Tea: a healthier choice

Tea: a Healthier Choice

Tea is one of the world’s second most popular beverage (after water), but most Americans consider it a poor second to coffee as a caffeine-laced pick-me-up or after-meal beverage. Recently, however, tea has gained new popularity, in part because of its medicinal value. A cup of tea contains only about half as much caffeine as a cup of brewed coffee, and many people prefer its taste and consider its buzz less jarring.

Cancer. Studies suggest that chemicals known as polyphenols in tea help prevent cancer. Researchers compared the diets of 900 people with esophageal cancer with those of 1,500 who did not have the cancer. The people with cancer drank significantly less green tea. The more green tea, the less cancer. In addition, green tea was added to the drinking water of experimental mice and then exposed them to chemicals known to cause a variety of tumors in rodents. The mice who drank the green-tea-laced water developed considerably fewer tumors than the mice who drank plain water. These studies prompted headlines proclaiming “Green Tea Prevents Cancer.” Unfortunately, few Americans drink green tea outside of Asian restaurants; most Americans drink black tea. It has the similar effect too.

Tooth Decay. Tea is a good source of fluoride, which prevents tooth decay. Both green and black teas contain more fluoride than fluoridated water. The tannins in tea also help fight the bacteria that cause tooth decay.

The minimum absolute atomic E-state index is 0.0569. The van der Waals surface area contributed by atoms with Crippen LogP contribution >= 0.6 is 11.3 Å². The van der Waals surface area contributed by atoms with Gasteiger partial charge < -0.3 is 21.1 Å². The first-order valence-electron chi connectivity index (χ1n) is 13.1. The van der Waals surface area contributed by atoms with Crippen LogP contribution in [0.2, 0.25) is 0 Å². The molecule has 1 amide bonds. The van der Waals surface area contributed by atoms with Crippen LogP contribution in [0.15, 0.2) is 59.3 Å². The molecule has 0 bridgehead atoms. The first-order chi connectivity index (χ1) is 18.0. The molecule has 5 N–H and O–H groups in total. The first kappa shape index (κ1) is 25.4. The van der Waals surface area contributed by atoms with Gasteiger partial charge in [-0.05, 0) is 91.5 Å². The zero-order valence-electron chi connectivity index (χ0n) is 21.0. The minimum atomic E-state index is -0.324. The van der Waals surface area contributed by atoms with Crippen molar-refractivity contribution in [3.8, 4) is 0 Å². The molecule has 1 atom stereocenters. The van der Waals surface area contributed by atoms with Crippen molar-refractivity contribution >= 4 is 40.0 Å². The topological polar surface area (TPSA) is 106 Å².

Osteoporosis. Tea is a good source of manganese, an essential trace mineral that helps preserve bone.

Colds, Congestion And Asthma. As with coffee, the caffeine in tea eases breathing by opening the bronchial passages. Tea also contains another stimulant, theophylline. Physicians often prescribe pharmaceutical theophylline preparations to treat asthma.

Heart Attack. Men whose diets are rich in polyphenols have an unusually low risk of heart attack. Subsequent diet surveys showed that the heart-healthy Hollanders obtained some of their polyphenols from apples and onions but got a whopping 61 percent from black tea.

Diarrhea. Tea contains astringent tannins. Ancient Chinese physicians valued tea’s mild astringency for treatment of diarrhea. Today’s doctors agree, since mild astringents are widely used to treat diarrhea. Leading home medical guides suggest treating diarrhea with the BRATT diet: bananas, rice, applesauce, toast and tea.

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